Models in Wheelchairs Took Over Moscow Fashion Week and It Was Gorgeous

Moscow Fashion Week is rolling along quite well, literally. On Thursday, models using wheelchairs hit the runway for the NP Open World collection show at the Gostiny Dvor shopping center.

They modeled everything from red wrap dresses and leather pants to velvet gowns and tulle headpieces created by Open World, a nonprofit partnership helping to integrate people with disabilities, according to the Daily Mail. The women in wheelchairs, who ranged in age, were joined by other models who walked the runway. The mix of models proves that there is no one way to define beauty.

A model presents a creation by Russian designer Daria Razumikhina during the Fashion Without Borders show. (Photo: Getty Images)

The show was so much more dynamic since it featured models of varying heights (some sitting, some standing) — not just one tall woman after another walking down the runway.

Russia has integrated disabled people into the fashion industry for many years.

Photo: Getty Images

This past October, Bezgraniz Couture’s spring/summer 2017 collection during Mercedes-Benz Fashion Week in Russia also featured disabled models. According to the Mercedes-Benz Fashion Week website, Bezgraniz Couture, which was founded by Janina Urussowa and Tobias Reisner, “promotes the creation of high-end design for the new emerging market: customers with disabilities.” The brand’s motto is, “Changing the world of fashion — we change the world.” And Bezgraniz Couture became the first brand in the world to present “functional and stylish collections for people with disabilities” during Fashion Week Russia, according to the Mercedes-Benz Fashion Week website.

In 2014, designers presented collections made specifically for people with physical disabilities during Mercedes-Benz Fashion Week in Russia. The show was called Fashion Without Borders and featured designers such as Oksana Livencova, Sabina Gorelik and Dmitriy Neu. The show featured male and female models with different disabilities. The looks included a tattooed model in a black-and-white tuxedo-style vest with a cascading train designed by Gorelik. Another model wore a blue turtleneck sleeveless sweater paired with a purple, white, yellow, and blue patterned floor-length skirt, and a model in a wheelchair showcased a Daria Razumikhina design that included a long yellow cardigan.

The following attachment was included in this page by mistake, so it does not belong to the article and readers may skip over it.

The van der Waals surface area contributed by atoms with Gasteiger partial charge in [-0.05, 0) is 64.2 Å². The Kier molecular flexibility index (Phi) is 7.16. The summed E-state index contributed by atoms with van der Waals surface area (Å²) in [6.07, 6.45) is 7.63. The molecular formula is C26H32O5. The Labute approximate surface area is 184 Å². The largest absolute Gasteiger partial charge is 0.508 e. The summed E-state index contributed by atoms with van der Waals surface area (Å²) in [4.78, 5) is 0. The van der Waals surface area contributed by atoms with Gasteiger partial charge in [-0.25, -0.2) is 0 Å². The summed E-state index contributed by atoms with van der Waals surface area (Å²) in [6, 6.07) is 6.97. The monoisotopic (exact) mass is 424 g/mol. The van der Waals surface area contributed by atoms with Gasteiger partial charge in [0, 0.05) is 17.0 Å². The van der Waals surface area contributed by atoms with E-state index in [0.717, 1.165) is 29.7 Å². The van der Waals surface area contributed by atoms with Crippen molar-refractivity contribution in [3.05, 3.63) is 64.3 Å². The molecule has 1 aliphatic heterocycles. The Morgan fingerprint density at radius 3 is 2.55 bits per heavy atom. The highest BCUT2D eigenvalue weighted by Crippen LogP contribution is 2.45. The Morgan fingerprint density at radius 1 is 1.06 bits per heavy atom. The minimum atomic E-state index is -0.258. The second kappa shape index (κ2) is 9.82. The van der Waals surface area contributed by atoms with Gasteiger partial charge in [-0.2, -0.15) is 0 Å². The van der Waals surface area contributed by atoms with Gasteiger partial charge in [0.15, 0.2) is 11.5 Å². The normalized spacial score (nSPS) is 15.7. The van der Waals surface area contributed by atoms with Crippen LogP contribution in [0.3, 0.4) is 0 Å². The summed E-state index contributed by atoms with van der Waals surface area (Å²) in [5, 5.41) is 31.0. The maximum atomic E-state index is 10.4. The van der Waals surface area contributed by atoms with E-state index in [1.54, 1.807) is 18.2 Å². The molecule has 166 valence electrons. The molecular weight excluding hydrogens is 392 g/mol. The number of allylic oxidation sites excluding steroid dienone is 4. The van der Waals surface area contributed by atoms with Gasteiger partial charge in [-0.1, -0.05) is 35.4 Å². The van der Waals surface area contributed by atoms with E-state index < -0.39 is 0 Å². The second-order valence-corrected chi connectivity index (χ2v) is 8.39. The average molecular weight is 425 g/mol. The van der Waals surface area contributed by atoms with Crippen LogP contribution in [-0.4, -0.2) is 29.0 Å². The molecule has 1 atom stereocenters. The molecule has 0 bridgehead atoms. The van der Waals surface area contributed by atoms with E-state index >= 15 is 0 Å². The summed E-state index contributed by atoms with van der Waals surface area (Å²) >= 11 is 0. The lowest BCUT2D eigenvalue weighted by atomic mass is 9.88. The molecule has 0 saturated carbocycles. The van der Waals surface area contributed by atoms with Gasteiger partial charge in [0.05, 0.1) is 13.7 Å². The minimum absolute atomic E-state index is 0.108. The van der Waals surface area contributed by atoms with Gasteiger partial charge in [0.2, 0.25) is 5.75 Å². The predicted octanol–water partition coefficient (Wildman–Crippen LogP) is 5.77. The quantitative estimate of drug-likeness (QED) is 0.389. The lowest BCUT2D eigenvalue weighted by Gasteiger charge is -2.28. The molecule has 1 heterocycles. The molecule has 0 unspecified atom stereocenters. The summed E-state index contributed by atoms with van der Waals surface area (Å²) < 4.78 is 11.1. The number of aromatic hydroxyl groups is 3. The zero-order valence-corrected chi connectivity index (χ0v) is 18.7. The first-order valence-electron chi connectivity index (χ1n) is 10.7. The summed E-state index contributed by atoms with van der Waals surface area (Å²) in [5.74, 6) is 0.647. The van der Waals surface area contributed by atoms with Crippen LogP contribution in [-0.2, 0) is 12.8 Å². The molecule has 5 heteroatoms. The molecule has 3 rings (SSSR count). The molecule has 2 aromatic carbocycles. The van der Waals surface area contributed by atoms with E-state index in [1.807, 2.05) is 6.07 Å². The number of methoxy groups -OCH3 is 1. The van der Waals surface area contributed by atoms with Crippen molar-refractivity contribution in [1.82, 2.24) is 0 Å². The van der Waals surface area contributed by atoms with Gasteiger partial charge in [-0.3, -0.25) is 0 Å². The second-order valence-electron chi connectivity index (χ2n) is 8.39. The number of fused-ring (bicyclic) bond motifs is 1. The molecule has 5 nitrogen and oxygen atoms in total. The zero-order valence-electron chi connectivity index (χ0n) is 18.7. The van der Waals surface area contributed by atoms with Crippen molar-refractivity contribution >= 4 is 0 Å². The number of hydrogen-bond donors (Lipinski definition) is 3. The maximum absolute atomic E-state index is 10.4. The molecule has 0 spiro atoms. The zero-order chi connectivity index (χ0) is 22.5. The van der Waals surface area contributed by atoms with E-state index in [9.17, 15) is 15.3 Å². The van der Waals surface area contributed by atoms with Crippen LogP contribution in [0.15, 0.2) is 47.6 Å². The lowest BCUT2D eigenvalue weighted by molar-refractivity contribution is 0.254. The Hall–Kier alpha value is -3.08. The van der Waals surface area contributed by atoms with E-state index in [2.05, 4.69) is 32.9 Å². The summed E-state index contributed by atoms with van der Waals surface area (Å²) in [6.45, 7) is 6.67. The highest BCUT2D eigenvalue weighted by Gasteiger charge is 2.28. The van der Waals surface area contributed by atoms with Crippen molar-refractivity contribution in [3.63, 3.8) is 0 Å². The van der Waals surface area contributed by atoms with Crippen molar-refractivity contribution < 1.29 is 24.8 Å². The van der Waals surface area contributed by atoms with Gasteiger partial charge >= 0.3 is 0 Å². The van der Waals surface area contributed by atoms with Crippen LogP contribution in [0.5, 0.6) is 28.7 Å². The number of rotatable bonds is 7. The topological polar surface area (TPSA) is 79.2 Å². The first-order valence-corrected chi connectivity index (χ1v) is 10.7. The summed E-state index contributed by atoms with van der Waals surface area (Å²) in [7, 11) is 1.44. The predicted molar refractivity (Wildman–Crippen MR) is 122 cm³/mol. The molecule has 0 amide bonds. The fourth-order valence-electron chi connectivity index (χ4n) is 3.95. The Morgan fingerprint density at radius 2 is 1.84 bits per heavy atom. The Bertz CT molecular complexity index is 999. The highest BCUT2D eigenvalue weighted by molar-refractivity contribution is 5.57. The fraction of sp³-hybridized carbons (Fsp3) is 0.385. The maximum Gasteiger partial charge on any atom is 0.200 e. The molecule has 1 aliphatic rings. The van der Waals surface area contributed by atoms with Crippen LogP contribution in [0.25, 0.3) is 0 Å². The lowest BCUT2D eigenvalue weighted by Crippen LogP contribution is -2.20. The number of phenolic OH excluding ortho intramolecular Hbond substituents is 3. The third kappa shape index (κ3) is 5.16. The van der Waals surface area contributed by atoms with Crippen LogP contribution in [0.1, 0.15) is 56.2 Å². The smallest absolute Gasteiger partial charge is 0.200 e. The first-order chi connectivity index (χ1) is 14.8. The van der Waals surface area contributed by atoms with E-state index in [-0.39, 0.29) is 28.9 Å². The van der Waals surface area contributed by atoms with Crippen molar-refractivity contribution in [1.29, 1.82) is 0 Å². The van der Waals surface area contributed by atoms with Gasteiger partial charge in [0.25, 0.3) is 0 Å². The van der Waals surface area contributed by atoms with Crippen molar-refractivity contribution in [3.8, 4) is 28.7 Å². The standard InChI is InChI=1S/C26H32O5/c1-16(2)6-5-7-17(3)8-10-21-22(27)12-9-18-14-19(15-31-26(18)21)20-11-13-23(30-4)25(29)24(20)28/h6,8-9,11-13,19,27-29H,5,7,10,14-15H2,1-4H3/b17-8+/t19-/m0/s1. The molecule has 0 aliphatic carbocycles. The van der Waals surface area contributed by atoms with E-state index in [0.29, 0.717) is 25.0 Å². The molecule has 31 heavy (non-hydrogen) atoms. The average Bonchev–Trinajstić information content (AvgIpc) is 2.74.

According to the Daily Mail, the show was focused on “increasing awareness of disability in the fashion industry and is part of a four-day fashion event in Moscow that features over 30 designers.”

But Russia isn’t the only country expanding its model base. On Feb. 6, 2014, Danielle Sheypuk made history by becoming the first woman to ever work the runway at New York Fashion Week in a wheelchair. “I would like the whole spectrum of fashion designers to tune in, all the way up to high fashion like Tory Burch, Gucci, and Louis Vuitton because, why not?” Sheypuk said of her goal in doing the show. That was Carrie Hammer’s debut fashion show, which she dubbed “Role Models Not Runway Models.” At that show, while most of the other models — who were of varying ages, body shapes, and ethnicities — wore mostly solid-colored dresses, Sheypuk stood out in a newspaper print skirt, a black multifabric blouse, and a dangling beaded necklace as she graced the runway in her wheelchair. A few months later, Hammer included Karen Crespo, a stunning quadruple amputee, in her group of “Role Models, Not Runway Models” for her second New York Fashion Week show. That day, Crespo became the first ever quadruple amputee to appear in a New York Fashion Week show. Then, a year later, American Horror Story’s Jamie Brewer was cast in Hammer’s show, becoming the first woman with Down syndrome to walk at New York Fashion Week.

A few days later, FTL Moda teamed up with Fondazione Vertical, an Italian research organization for spinal cord injuries, to include a group of disabled models for its Mercedes-Benz New York Fashion Week presentation. The models included amputees, wheelchair users, and women using crutches. And if you think that’s innovative, you ain’t seen nothing yet. The futuristic looks from international designers like Rozalia Bot and Simply Vermeulen consisted of wild yet sleek updos and silver eye makeup and body paint. One outfit was a sheer lace jumpsuit with a plunging neckline. Another, more elegant look featured a model in a wheelchair wearing a maroon Hendrik Vermeulen ensemble that included a skirt with a beautiful painting on it. A model with a crutch wore a crazy chain ensemble that didn’t cover much — her nipples were exposed. That look required lots of silver body paint.

Luckily, the list goes on.

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